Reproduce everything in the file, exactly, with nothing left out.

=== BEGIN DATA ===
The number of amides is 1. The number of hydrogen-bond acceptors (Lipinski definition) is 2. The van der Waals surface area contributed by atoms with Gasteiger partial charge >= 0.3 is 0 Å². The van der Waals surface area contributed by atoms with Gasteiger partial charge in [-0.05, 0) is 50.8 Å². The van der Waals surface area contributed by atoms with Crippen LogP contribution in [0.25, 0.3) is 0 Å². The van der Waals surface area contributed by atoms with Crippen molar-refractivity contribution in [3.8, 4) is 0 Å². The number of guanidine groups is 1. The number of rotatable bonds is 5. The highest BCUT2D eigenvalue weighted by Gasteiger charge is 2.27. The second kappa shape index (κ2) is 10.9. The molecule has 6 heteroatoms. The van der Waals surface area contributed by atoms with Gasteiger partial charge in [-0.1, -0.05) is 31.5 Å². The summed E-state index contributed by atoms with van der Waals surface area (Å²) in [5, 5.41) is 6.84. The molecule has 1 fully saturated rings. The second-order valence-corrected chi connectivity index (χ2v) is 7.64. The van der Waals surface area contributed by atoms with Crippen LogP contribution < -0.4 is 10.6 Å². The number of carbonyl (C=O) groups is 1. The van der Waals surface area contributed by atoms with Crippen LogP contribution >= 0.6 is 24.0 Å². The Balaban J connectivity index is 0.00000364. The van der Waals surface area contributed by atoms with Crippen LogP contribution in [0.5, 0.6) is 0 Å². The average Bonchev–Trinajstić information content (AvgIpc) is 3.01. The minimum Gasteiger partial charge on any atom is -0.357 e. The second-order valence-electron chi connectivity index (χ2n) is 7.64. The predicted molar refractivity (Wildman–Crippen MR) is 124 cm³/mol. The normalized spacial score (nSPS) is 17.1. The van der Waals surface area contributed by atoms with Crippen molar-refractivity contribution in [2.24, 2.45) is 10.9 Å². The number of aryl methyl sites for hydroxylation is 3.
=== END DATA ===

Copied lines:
The number of amides is 1. The number of hydrogen-bond acceptors (Lipinski definition) is 2. The van der Waals surface area contributed by atoms with Gasteiger partial charge >= 0.3 is 0 Å². The van der Waals surface area contributed by atoms with Gasteiger partial charge in [-0.05, 0) is 50.8 Å². The van der Waals surface area contributed by atoms with Crippen LogP contribution in [0.25, 0.3) is 0 Å². The van der Waals surface area contributed by atoms with Crippen molar-refractivity contribution in [3.8, 4) is 0 Å². The number of guanidine groups is 1. The number of rotatable bonds is 5. The highest BCUT2D eigenvalue weighted by Gasteiger charge is 2.27. The second kappa shape index (κ2) is 10.9. The molecule has 6 heteroatoms. The van der Waals surface area contributed by atoms with Gasteiger partial charge in [-0.1, -0.05) is 31.5 Å². The summed E-state index contributed by atoms with van der Waals surface area (Å²) in [5, 5.41) is 6.84. The molecule has 1 fully saturated rings. The second-order valence-corrected chi connectivity index (χ2v) is 7.64. The van der Waals surface area contributed by atoms with Crippen LogP contribution < -0.4 is 10.6 Å². The number of carbonyl (C=O) groups is 1. The van der Waals surface area contributed by atoms with Crippen LogP contribution >= 0.6 is 24.0 Å². The Balaban J connectivity index is 0.00000364. The van der Waals surface area contributed by atoms with Crippen LogP contribution in [0.5, 0.6) is 0 Å². The average Bonchev–Trinajstić information content (AvgIpc) is 3.01. The minimum Gasteiger partial charge on any atom is -0.357 e. The second-order valence-electron chi connectivity index (χ2n) is 7.64. The predicted molar refractivity (Wildman–Crippen MR) is 124 cm³/mol. The normalized spacial score (nSPS) is 17.1. The van der Waals surface area contributed by atoms with Crippen molar-refractivity contribution in [2.24, 2.45) is 10.9 Å². The number of aryl methyl sites for hydroxylation is 3.